The hearts and minds in the battle for Britain

Together with a group of British conservatives I watched David Cameron’s speech in a small room in the European Parliament, something that always brings up a bit of a ‘Dunkirk-feeling’. In the big meeting rooms it is usually yelled that Cameron isolates himself that he is anti European and lives in a fantasy world. Yet he answered with a speech which will determine the European agenda for the next couple of years. The Brits aim for a new arrangement with the EU while the euro zone is going through further integration. At the end of that process the British citizens may decide in a referendum: yes or no. Citizens truly have a say in it! Try explaining that in the main buildings of the EU.

The speech Cameron delivered was not only for British, but also European consumption. “People are increasingly frustrated that European decisions taken further and further away mean their living standards are slashed. We are starting to see this in the demonstrations on the streets of Athens, Madrid and Rome. We are seeing it in the parliaments of Berlin, Helsinki and The Hague. At the same time, Europe is locked in a downward spiral. Europe represents 7 percent of the world population, but the European share in the world economy will decrease by a third in the next decades, while Europe makes 50 percent of all social welfare spending in the world". Cameron is asking the ‘difficult questions’ Europe likes to circumvent.

Those who want an answer to these crucial questions in the EU, get as a response: We need more Europe. Cameron: “The biggest danger to the European Union comes not from those who advocate change, but from those who denounce new thinking as heresy. In its long history Europe has experience of heretics who turned out to have a point. More of the same will not bring the European Union any closer to its citizens. More of the same will just produce more of the same: less competitiveness, less growth, fewer jobs”. He favours a more flexible Europe, because it answers better to European diversity. By the way, the Euro zone already includes 17 of the Member States, 10 do not participate. Schengen has 26 countries, 4 of them outside the EU, while 2 within the EU do not participate. When it comes to military intervention, such as in Libya, the British and the French have to do the dirty work, while for instance Germany stays out. The European federalist slogan of an ever closer Union is therefore a myth.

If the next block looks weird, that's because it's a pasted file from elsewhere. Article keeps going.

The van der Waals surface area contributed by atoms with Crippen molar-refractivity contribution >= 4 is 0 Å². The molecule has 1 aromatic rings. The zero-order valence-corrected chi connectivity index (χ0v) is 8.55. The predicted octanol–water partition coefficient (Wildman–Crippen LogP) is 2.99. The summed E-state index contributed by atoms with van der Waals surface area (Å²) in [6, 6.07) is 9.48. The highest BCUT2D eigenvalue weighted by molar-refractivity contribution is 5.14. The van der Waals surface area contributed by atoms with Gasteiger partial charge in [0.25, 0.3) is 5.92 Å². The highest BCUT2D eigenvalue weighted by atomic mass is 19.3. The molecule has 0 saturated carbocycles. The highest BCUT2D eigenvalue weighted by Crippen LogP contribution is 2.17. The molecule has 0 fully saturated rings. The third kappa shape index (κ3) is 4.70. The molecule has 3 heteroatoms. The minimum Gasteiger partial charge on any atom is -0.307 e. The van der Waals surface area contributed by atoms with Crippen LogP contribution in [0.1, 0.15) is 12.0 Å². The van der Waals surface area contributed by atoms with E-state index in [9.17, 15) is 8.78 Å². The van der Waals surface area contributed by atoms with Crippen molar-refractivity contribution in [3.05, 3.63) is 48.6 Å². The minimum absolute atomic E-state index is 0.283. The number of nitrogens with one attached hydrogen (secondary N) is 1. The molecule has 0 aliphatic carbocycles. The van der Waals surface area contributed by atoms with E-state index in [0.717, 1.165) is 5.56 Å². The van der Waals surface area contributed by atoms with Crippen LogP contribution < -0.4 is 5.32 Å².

Cameron uses this reality as an opening for negotiations. The Euro zone, of which the UK is not a member, integrates further, while London is negotiating a new relationship with the EU. The European Treaties need to be opened up anyway. Just the rescuing of the Euro made the EU violate all articles on the Euro. The British ‘new relation’ is a bit of an overstatement, seeing how the UK is already outside of many Treaty frameworks. Which competences does it want back then? I guess social policy, labour law, culture, police and justice. What remains is an ‘internal market plus’. The British people will be able to judge on this relationship with a yes or a no, provided that they re-elect Cameron in 2015. Will they vote with their heart or their mind? That is the core question in the Battle for Britain.

What is going to happen next? Brussels will respond with a rejection front. Yet the quiet allies of the UK - The Netherlands, Scandinavian countries, Baltic States and the Czech Republic - will feel that there has to be a dialogue because Cameron has a point.

Some countries might have their own wishes regarding European policy areas which, as it is called in Brussels, are dysfunctional. In the end also Germany wants to keep the Brits on board, forcing the French to the negotiation table. A European Union without the UK is an amputated entity, while a UK without free access to the European market is condemning itself to economical self mutilation. The Little Englanders - presided by UKIP leader Nigel Farage - who think that the Commonwealth  can be an alternative for a European market live in a dream world of fish and chips.

European leaders should be grateful to Cameron. He has the courage to ask difficult questions and he outlines a course aimed at keeping the UK in the EU. How is that anti European?